In early 1973 the Oil Producing and Exporting Countries-(OPEC) oil embargo caused price increases in U.S. refined products. It severely impacted the supply of home heating oil, as the FEO ceiling prices would not allow refiners to recover their increased costs. The FEO was then forced to allow oil companies to increase heating oil prices in order to increase supplies. In the winter of 1973-‘74 heating oil prices increased again, and FEO re-imposed price ceilings on heating oil. A further run-up of imported oil prices reduced the amount of refined products that major integrated refiners normally resold to independent refiners and marketers. In response, FEO created a two-tiered price control regimen on domestic oil producers, allowing new production of domestic oil to sell at market prices. FEO also decontrolled a number of refined products, but not transportation fuels. This attempt at partial decontrol failed.

FEO's new rules became too complex to enforce, as most refiners were able to reallocate their increased crude oil costs among all products, allowing them to sell controlled products at market prices. Many refiners were unable to compete, as they only had access to decontrolled oil. To remedy this, the Federal Energy Administration (FEA) established the Oil Entitlements Program in order to equalize profits across refiners and prevent small U.S. crude oil producers from closing. It didn't work, as lower-cost domestic, or old, oil quickly disappeared when refiners and oil traders has access to oil used in "foreignization" schemes. Some of these schemes were illegal but FEA was unable to effectively enforce these rules on old oil. FEA made a number of attempts to amend the Oil Entitlements Program but they only succeeded in creating further distortions. President Jimmy Carter wisely put price controls on hold in 1979, and President Ronald Reagan did away with them shortly after he took office, as they no longer served a useful purpose.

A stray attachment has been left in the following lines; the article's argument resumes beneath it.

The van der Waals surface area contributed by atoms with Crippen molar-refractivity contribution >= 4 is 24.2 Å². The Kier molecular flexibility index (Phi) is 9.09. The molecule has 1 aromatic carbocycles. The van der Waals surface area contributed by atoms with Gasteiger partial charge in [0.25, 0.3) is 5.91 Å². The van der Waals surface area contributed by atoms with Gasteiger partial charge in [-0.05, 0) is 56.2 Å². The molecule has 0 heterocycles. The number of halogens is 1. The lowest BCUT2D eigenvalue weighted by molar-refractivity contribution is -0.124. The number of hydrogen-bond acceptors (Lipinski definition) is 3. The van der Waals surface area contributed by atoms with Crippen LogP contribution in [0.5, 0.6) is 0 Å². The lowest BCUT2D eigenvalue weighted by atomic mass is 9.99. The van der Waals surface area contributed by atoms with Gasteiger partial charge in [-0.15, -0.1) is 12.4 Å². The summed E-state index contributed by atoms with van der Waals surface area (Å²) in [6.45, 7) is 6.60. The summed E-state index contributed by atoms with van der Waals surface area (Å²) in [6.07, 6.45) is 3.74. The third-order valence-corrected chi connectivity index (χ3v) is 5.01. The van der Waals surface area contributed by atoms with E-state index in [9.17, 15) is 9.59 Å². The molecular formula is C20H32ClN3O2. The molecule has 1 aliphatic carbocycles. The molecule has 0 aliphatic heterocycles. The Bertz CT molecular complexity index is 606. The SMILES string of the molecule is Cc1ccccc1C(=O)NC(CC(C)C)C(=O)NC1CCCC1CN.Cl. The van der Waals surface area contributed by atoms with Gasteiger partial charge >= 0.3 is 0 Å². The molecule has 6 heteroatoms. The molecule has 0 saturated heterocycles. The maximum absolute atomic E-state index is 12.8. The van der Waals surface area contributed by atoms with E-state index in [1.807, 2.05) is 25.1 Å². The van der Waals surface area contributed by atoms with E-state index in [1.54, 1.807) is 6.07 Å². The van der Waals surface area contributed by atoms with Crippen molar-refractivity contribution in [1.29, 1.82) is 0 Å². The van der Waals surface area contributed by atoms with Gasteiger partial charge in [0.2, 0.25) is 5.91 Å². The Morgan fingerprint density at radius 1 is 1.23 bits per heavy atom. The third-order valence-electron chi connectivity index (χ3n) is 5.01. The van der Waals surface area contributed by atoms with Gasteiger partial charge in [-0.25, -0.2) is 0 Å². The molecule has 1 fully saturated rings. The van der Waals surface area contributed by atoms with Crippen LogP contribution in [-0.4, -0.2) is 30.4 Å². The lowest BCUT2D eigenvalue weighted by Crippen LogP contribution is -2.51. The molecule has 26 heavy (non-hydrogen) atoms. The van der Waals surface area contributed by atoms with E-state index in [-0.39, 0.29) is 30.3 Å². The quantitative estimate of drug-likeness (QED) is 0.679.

Clearly, the lesson is that price controls on energy do not work except for short periods, and even though we are facing similar market pressures today we should not repeat the mistakes made in the 1970s.

After decontrolling oil prices in 1980, Carter reached a legislative compromise with Congress, allowing for the passage of a windfall profits tax on crude oil producers, as he feared that decontrol would lead to steep price increases. This tax went into effect March 1, 1980, and lasted through January 1988. It was an excise tax on domestic oil production and produced a modest amount of tax revenues, none of which was returned to consumers or taxpayers. In 1986, the price of oil collapsed and windfall profits tax collections were greatly reduced after serving no useful purpose. This tax also proved to be counterproductive, contributing to the reduction of domestic oil production by 3 percent to 6 percent and led to an increase in foreign oil imports by 8 percent to 16 percent. As with price controls, this punitive measure provided no direct benefit to the consumer and may have contributed to higher energy prices.

Recent Government Actions, Proposals
In 2005, Congress enacted a progressive piece of energy legislation titled the Energy Independence and Security Act of 2005. The Energy Bill, which was updated with the Energy Independence and Security Act of 2007, recognized the need for a number of energy initiatives, one of which is the mandate to produce 36 billion gallons per year of renewable fuels in 15 years. Unfortunately, this legislation does not provide funding for meeting this mandate and assumes that the private sector can find the funds.